I love the Dalai Lama. I am blessed to have had the opportunity to see him and hear him speak in what was a very small venue a few years ago in my home town. As he is a major spiritual leader I am clearly not alone, in liking His Holiness, but was surprised to discover that 757,625 other people “like” the Dalai Lama on his Facebook page. It turns out that’s almost twice as many people as the 478,722 who have “friended” God on his page.
Upon further investigation, 2,300 folks are fans of the Buddah, and of course
Jesus has a page, but hasn’t nearly the fan base I would have suspected, while over 3 million people have friended the I love Allah page. Why, even Mary Baker Eddy, founder of Christian Science has a page boasting 224 friends.
Clearly, there’s a little something for everyone on the Internet. It made me wonder about the effect that the internet has had on religion. I have to assume that the global access to theology has to have contributed to an increase in pluralism of faith. Has it made us more tolerant, more open and accepting, or has it just given us another venue to bumpersticker, if you will, our own set of beliefs.
I read somewhere, recently, that of people who consider themselves to be “church goers,” 40% have actively shopped around for a new church, as opposed to what was originally a teeny percentage of folks who would ever consider doing so.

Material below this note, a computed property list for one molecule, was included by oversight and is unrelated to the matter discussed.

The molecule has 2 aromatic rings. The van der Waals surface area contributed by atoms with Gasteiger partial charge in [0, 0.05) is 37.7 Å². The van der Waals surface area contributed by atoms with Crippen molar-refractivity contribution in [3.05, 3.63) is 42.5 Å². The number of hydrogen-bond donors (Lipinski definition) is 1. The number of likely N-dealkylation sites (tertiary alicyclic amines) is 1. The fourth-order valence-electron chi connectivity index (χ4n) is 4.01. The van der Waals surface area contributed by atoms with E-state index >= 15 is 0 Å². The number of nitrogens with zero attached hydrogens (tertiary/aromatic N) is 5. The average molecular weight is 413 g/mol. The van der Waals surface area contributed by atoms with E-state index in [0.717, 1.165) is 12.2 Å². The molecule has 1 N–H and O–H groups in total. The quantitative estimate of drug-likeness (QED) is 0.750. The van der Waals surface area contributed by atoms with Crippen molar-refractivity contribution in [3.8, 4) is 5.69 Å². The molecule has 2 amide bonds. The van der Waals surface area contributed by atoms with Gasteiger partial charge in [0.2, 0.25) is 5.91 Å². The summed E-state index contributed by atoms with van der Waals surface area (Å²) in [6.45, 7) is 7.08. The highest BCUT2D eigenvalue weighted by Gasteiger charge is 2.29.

Is it about finding the “right” religion, though, or are we, as Americans (because I cannot make assertions about other cultures), just becoming perhaps a little more spiritual. As more of us are exposed to more faiths, more holy leaders, more points of view, thanks to our cyber lives, are we realizing that somewhere in the middle of all of these doctrines is, indeed, a universal truth which we all can access and agree upon?
“I believe an important distinction can be made between religion and spirituality. Religion I take to be concerned with faith in the claims to salvation of one faith tradition or another. Spirituality I take to be concerned with qualities of the human spirit, love and compassion, patience, tolerance, forgiveness, contentment, a sense of responsibility, a sense of harmony, that bring happiness both to self and others. “ (HHDL)